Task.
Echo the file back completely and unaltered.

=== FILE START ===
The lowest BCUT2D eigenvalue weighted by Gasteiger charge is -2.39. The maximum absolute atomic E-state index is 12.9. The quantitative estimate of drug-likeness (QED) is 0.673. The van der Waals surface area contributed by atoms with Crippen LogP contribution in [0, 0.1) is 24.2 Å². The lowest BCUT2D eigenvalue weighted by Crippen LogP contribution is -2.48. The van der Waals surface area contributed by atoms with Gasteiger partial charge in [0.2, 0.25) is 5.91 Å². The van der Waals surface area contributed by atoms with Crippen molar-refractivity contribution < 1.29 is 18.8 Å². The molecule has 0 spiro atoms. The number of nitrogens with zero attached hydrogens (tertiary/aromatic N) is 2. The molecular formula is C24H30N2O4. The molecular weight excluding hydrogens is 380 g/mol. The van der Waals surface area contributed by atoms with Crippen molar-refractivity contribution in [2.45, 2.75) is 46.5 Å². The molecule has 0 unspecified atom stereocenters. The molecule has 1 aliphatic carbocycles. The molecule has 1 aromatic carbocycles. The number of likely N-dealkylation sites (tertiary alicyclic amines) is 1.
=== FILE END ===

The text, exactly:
The lowest BCUT2D eigenvalue weighted by Gasteiger charge is -2.39. The maximum absolute atomic E-state index is 12.9. The quantitative estimate of drug-likeness (QED) is 0.673. The van der Waals surface area contributed by atoms with Crippen LogP contribution in [0, 0.1) is 24.2 Å². The lowest BCUT2D eigenvalue weighted by Crippen LogP contribution is -2.48. The van der Waals surface area contributed by atoms with Gasteiger partial charge in [0.2, 0.25) is 5.91 Å². The van der Waals surface area contributed by atoms with Crippen molar-refractivity contribution < 1.29 is 18.8 Å². The molecule has 0 spiro atoms. The number of nitrogens with zero attached hydrogens (tertiary/aromatic N) is 2. The molecular formula is C24H30N2O4. The molecular weight excluding hydrogens is 380 g/mol. The van der Waals surface area contributed by atoms with Crippen molar-refractivity contribution in [2.45, 2.75) is 46.5 Å². The molecule has 0 unspecified atom stereocenters. The molecule has 1 aliphatic carbocycles. The molecule has 1 aromatic carbocycles. The number of likely N-dealkylation sites (tertiary alicyclic amines) is 1.